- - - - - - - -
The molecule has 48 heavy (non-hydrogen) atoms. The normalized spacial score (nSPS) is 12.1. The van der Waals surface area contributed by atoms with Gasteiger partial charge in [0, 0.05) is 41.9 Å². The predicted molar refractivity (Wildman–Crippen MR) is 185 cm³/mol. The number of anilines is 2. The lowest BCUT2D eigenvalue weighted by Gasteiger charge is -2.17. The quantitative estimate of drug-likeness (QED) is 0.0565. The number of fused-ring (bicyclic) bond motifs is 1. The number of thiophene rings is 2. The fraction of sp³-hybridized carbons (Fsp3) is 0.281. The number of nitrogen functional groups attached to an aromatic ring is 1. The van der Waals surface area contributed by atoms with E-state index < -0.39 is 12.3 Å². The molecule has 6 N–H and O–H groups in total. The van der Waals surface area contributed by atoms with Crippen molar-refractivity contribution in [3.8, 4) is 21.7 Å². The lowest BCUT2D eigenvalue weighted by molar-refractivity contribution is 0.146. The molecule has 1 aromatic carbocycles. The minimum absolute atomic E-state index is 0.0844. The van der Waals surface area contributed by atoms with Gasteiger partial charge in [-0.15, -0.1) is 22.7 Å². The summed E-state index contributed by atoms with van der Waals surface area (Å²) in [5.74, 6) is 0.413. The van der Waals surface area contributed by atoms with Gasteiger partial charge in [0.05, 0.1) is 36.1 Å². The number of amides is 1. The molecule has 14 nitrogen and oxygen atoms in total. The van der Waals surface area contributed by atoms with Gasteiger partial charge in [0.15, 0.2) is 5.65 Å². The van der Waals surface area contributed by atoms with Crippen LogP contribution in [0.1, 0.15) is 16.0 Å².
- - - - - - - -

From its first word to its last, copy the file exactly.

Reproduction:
The molecule has 48 heavy (non-hydrogen) atoms. The normalized spacial score (nSPS) is 12.1. The van der Waals surface area contributed by atoms with Gasteiger partial charge in [0, 0.05) is 41.9 Å². The predicted molar refractivity (Wildman–Crippen MR) is 185 cm³/mol. The number of anilines is 2. The lowest BCUT2D eigenvalue weighted by Gasteiger charge is -2.17. The quantitative estimate of drug-likeness (QED) is 0.0565. The number of fused-ring (bicyclic) bond motifs is 1. The number of thiophene rings is 2. The fraction of sp³-hybridized carbons (Fsp3) is 0.281. The number of nitrogen functional groups attached to an aromatic ring is 1. The van der Waals surface area contributed by atoms with E-state index < -0.39 is 12.3 Å². The molecule has 6 N–H and O–H groups in total. The van der Waals surface area contributed by atoms with Crippen molar-refractivity contribution in [3.8, 4) is 21.7 Å². The lowest BCUT2D eigenvalue weighted by molar-refractivity contribution is 0.146. The molecule has 1 aromatic carbocycles. The minimum absolute atomic E-state index is 0.0844. The van der Waals surface area contributed by atoms with Gasteiger partial charge in [-0.15, -0.1) is 22.7 Å². The summed E-state index contributed by atoms with van der Waals surface area (Å²) in [5.74, 6) is 0.413. The van der Waals surface area contributed by atoms with Gasteiger partial charge in [0.05, 0.1) is 36.1 Å². The number of amides is 1. The molecule has 14 nitrogen and oxygen atoms in total. The van der Waals surface area contributed by atoms with Gasteiger partial charge in [0.15, 0.2) is 5.65 Å². The van der Waals surface area contributed by atoms with Crippen LogP contribution in [0.1, 0.15) is 16.0 Å².